Seventeen years ago, a Paris-bound TWA flight with 230 people on board exploded in mid-air in full view of New York City residents. The National Transportation Safety Board (NTSB) opened its doors on Tuesday to the press for a refresher course on what happened on that summer evening.
EPIX, a neophyte cable channel hungry for some fresh content, will mark the July 17 anniversary of the crash by airing a documentary created by former NTSB investigator Hank Hughes and independent investigator Tom Stalcup that claims that a missile brought the fated flight down. The pair filed a petition urging the NTSB to reopen the matter in June. The NTSB has 90 days to respond, according to spokeswoman Kelly Nantel.
Investigators from six countries, 19 federal agencies, two aviation companies and two labor unions retrieved 5,000 pieces of evidence from the Atlantic. Two agencies, the National Transportation Safety Board and FBI, conducted exhaustive investigations into the cause of the crash of Flight 800, as well as possible terrorism. The FBI ruled out terrorism in 1997.
Three years later the NTSB revealed in a 400-page report that the crash was likely caused by a short circuit that ignited fuel vapors in the center wing tank, which delivers excess heat from air conditioning units out of the plane. The explosion, which occurred 11 minutes into the flight, separated the nose of the plane from the cabin, lifting it into the air before bursting into flames and nose-diving into the ocean.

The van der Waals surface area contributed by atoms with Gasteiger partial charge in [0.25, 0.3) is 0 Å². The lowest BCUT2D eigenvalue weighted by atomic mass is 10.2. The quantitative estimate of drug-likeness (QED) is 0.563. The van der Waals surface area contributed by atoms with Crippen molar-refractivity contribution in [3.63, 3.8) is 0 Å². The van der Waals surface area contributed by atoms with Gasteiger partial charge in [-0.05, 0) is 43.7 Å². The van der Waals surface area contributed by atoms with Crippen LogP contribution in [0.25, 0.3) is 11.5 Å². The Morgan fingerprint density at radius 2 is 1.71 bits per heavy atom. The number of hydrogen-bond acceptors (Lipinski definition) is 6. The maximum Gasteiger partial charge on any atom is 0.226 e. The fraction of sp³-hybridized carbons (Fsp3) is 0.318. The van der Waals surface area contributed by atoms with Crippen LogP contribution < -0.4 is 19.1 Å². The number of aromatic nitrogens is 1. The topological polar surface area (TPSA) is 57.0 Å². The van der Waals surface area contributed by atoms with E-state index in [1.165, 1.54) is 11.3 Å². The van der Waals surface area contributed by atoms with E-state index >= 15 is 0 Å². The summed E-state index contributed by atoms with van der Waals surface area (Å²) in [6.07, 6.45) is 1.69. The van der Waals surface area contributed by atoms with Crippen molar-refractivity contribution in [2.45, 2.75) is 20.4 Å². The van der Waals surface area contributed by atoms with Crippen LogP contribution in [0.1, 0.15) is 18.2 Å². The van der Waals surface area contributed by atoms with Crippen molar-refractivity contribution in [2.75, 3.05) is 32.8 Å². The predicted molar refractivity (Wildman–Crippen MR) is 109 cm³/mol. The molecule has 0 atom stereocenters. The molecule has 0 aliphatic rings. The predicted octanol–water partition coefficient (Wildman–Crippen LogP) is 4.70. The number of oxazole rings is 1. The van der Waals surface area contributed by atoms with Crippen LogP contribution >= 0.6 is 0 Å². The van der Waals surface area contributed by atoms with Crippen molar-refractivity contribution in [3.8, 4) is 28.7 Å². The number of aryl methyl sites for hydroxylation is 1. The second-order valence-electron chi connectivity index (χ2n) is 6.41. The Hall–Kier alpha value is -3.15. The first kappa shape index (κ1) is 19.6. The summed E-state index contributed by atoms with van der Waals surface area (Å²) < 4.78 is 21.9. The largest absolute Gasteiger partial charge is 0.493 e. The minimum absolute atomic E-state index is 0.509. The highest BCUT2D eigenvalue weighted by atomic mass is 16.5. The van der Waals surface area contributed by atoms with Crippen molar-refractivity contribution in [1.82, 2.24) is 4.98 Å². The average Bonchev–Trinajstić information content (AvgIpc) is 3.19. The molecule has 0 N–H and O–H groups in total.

Joseph M. Kolly, director of the NTSB Research and Engineering division, delivered a PowerPoint presentation outlining the contents of the report, as well as several rebuttals to Hughes and Stalcup’s claims.
The NTSB spent four years considering possible suspects in the case, everything from missiles to meteors to lightning to electric pulse.
“Did you think you’d still be doing this today?” a reporter asked.
“No, no I didn’t,” Kolly said. “There is no evidence of high energy penetration [missile strike] … it’s very clear to us that this was a central wing tank explosion and not anything else.”